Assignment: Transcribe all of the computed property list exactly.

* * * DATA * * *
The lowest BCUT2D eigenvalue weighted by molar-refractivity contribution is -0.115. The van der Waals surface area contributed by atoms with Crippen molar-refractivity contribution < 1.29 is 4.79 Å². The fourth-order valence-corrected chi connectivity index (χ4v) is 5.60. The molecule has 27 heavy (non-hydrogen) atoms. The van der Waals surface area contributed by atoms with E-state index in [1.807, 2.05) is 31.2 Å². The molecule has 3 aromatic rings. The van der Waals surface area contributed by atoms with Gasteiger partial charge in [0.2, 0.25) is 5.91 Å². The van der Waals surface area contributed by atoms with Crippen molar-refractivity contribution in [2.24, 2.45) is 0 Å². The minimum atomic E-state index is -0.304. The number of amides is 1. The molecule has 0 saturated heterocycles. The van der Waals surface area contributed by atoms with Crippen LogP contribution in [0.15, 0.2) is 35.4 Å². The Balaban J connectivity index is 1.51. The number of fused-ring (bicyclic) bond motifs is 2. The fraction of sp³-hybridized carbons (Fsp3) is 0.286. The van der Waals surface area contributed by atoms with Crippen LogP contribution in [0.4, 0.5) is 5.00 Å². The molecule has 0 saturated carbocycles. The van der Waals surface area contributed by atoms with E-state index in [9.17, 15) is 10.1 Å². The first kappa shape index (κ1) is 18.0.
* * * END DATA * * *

The lowest BCUT2D eigenvalue weighted by molar-refractivity contribution is -0.115. The van der Waals surface area contributed by atoms with Crippen molar-refractivity contribution < 1.29 is 4.79 Å². The fourth-order valence-corrected chi connectivity index (χ4v) is 5.60. The molecule has 27 heavy (non-hydrogen) atoms. The van der Waals surface area contributed by atoms with E-state index in [1.807, 2.05) is 31.2 Å². The molecule has 3 aromatic rings. The van der Waals surface area contributed by atoms with Gasteiger partial charge in [0.2, 0.25) is 5.91 Å². The van der Waals surface area contributed by atoms with Crippen molar-refractivity contribution in [2.24, 2.45) is 0 Å². The minimum atomic E-state index is -0.304. The number of amides is 1. The molecule has 0 saturated heterocycles. The van der Waals surface area contributed by atoms with Crippen LogP contribution in [0.15, 0.2) is 35.4 Å². The Balaban J connectivity index is 1.51. The number of fused-ring (bicyclic) bond motifs is 2. The fraction of sp³-hybridized carbons (Fsp3) is 0.286. The van der Waals surface area contributed by atoms with Crippen LogP contribution in [0.4, 0.5) is 5.00 Å². The molecule has 0 saturated carbocycles. The van der Waals surface area contributed by atoms with E-state index in [9.17, 15) is 10.1 Å². The first kappa shape index (κ1) is 18.0.